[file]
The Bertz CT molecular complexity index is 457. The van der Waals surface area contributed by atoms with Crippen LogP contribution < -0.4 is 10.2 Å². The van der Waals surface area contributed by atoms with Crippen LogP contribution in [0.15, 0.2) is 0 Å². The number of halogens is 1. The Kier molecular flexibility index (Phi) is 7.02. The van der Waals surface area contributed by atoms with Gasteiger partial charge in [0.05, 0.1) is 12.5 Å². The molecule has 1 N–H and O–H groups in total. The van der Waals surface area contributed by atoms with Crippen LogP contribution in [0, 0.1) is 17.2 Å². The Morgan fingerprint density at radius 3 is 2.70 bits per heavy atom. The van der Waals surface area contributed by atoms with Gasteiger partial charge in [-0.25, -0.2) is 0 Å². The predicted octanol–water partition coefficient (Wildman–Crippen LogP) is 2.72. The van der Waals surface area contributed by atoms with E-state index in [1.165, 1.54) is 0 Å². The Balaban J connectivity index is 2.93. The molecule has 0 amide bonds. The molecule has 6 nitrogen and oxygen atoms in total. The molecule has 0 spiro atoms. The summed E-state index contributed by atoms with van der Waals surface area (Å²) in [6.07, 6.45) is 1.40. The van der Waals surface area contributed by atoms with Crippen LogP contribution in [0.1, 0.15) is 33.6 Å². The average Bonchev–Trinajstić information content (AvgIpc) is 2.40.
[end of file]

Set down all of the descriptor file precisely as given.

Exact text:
The Bertz CT molecular complexity index is 457. The van der Waals surface area contributed by atoms with Crippen LogP contribution < -0.4 is 10.2 Å². The van der Waals surface area contributed by atoms with Crippen LogP contribution in [0.15, 0.2) is 0 Å². The number of halogens is 1. The Kier molecular flexibility index (Phi) is 7.02. The van der Waals surface area contributed by atoms with Gasteiger partial charge in [0.05, 0.1) is 12.5 Å². The molecule has 1 N–H and O–H groups in total. The van der Waals surface area contributed by atoms with Crippen LogP contribution in [0, 0.1) is 17.2 Å². The Morgan fingerprint density at radius 3 is 2.70 bits per heavy atom. The van der Waals surface area contributed by atoms with Gasteiger partial charge in [-0.25, -0.2) is 0 Å². The predicted octanol–water partition coefficient (Wildman–Crippen LogP) is 2.72. The van der Waals surface area contributed by atoms with E-state index in [1.165, 1.54) is 0 Å². The Balaban J connectivity index is 2.93. The molecule has 0 amide bonds. The molecule has 6 nitrogen and oxygen atoms in total. The molecule has 0 spiro atoms. The summed E-state index contributed by atoms with van der Waals surface area (Å²) in [6.07, 6.45) is 1.40. The van der Waals surface area contributed by atoms with Crippen LogP contribution in [0.1, 0.15) is 33.6 Å². The average Bonchev–Trinajstić information content (AvgIpc) is 2.40.